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mk14320

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Hi, I was wondering if anyone could give me some advice on shaping my path to med school. I am currently finishing up my 3rd year in college. I was a music major for 2 out of the 3 years at one of the best music schools in the country and realized that I REALLY did not want to have to make music the way I earn money. Also, I realized how curious and interested I was in science. So, last year I switched majors from Music to Biology to Chemistry to Physics and finally to Math. I really love how flexible the degree program for math is and how it applies to everything. I also got involved in undergraduate research in Computational Chemistry after doing really well in a chemistry course last summer. I have been involved in research over this past year and realized that I don't enjoy conducting research as much as I thought I would due to the multitude of interests I have. So now, after a lot of thought, I think that becoming a doctor would be a career that I would truly enjoy.

I plan on graduating after next school year with a Bachelor of Science degree in Math. I will have completed most of my pre-med requirements by then, but will still have a few to go. I then plan to take those after I graduate at a school in Texas, where I am from, while hopefully working a job in the healthcare industry, and applying to med school after that year.

I would really love to get into Baylor, UT Southwestern, or Dell. I have a 3.7 gpa with I think a 3.8 gpa in science. Based on past mcat tests and my preparation thus far, I think I'll perform strongly on the test. I do not really have any leadership positions that I can think of due to the fact I am not in any clubs or fraternities. I volunteer as a tutor and help teach biology to elementary school kids, which is a lot of fun. I think I would be a lot less stressed if I quit my research position, but am scared that med schools want more than 1 year. Is it worth the stress? I enjoy tutoring and teaching a whole lot and would use the time I spent researching, doing more of that. Also any advice on what jobs and opportunities I should look for after I graduate next year and my chances for the schools I listed?
 

DrFizition

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First of all, before applying to medical school, make sure that you absolutely, absolutely want to become a doctor. It seems like you jumped around majors and professions quite a bit during your undergraduate years, which is fine. But you really should take some time to get enough exposure into the field of medicine to say "hey, this is exactly what I see myself doing for the rest of my life." Med school isn't easy, and you won't have a chance to change majors there.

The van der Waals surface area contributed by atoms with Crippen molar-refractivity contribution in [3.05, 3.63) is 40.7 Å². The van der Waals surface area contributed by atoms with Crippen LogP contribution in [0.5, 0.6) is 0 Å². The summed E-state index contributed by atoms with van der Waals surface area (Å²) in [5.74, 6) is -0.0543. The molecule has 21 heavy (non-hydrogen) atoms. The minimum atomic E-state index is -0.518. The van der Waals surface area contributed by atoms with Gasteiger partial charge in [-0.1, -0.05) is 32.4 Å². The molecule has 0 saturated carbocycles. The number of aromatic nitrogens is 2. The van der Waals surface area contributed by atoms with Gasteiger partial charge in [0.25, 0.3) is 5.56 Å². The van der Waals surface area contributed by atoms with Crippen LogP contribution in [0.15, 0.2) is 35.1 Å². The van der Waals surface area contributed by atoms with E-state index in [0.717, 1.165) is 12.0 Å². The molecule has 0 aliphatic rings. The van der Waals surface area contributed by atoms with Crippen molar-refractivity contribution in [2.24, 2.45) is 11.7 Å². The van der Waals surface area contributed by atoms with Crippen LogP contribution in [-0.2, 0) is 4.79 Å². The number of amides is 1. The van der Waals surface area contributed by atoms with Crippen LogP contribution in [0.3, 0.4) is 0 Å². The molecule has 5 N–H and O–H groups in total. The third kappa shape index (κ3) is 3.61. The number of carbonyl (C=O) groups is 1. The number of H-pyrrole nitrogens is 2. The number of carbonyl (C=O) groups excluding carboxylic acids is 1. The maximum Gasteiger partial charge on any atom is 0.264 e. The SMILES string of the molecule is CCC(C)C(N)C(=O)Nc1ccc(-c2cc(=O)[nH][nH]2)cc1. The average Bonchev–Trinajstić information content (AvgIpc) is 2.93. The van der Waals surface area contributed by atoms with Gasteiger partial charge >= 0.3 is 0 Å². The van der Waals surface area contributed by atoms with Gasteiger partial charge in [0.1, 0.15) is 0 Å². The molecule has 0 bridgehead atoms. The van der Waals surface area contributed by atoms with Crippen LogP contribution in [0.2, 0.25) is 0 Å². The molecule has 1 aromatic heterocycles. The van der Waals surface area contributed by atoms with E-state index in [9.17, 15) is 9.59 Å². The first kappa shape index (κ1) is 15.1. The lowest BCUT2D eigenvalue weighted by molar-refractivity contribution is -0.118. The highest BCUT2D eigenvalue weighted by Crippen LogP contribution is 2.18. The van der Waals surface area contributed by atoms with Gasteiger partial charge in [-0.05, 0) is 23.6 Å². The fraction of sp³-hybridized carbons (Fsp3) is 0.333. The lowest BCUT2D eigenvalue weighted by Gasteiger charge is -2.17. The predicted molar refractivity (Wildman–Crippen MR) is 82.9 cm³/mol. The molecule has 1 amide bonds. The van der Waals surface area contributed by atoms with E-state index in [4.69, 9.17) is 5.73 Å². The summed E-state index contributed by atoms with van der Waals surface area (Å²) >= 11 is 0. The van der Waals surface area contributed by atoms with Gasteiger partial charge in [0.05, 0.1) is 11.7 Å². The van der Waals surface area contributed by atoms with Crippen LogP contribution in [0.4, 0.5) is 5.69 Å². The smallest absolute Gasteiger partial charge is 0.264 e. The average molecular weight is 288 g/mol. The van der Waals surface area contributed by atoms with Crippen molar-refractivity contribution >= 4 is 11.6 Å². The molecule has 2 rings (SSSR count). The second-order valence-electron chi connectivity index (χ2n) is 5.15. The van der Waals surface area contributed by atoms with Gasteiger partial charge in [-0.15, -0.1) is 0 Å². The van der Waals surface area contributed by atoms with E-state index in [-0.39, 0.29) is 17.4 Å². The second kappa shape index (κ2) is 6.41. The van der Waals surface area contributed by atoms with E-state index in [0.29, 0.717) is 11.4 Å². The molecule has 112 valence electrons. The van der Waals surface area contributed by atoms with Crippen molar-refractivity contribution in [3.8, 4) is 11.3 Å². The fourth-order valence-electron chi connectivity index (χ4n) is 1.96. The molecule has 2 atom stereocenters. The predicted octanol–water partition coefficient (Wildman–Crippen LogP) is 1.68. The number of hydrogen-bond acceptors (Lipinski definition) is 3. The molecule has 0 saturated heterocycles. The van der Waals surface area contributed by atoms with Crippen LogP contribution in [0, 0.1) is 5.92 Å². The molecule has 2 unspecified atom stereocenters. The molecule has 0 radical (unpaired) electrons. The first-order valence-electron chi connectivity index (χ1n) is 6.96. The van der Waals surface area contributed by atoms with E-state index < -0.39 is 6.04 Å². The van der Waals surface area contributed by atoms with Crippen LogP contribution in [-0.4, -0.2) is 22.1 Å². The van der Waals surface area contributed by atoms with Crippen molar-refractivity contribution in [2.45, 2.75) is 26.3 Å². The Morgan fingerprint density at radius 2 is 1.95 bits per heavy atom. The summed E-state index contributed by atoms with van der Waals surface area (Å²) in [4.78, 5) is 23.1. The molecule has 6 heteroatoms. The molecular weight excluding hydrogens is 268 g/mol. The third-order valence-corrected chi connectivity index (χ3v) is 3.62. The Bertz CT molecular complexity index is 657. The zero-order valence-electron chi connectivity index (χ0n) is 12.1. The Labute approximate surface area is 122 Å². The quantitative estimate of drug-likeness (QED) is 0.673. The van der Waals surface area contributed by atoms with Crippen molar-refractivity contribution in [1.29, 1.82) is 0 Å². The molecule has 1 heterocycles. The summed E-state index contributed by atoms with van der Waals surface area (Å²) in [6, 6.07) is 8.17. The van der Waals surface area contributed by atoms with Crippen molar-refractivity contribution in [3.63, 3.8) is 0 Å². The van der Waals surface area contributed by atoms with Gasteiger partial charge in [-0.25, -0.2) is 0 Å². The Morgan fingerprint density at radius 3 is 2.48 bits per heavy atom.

With that said, I think you are in a good place. I'm glad you are up to date with your prereqs and mcat studying. Good job with your GPA. While med schools do love to see research, they'd much rather want to see you doing what you love in your application. In my personal experience, I only had a semester of research, but 4-5 years of various tutoring and teaching opportunities since that's what I enjoyed. No one in any of my interviews asked about research. Does it help? Yes. But it is not everything.

You definitely should do more of clinical stuff. In terms of jobs, scribing is easy to start and one of the best ones out there. It's very fun and you learn so much about health care. EMT is good. Get your feet wet so med schools know that this is definitely something you've considered.

Finally, do what you love. It seems like you enjoy making music, at least as a hobby. Start thinking about your application, and how every aspect of your application (your experiences, activities) has impacted who you are. How has music affected your life or helped you grow as a person, or even help you in your journey in health care? Writing your personal statement, submitting your applications, and prepping for interviews really makes you think about how different aspects of your life and made you into the person you are.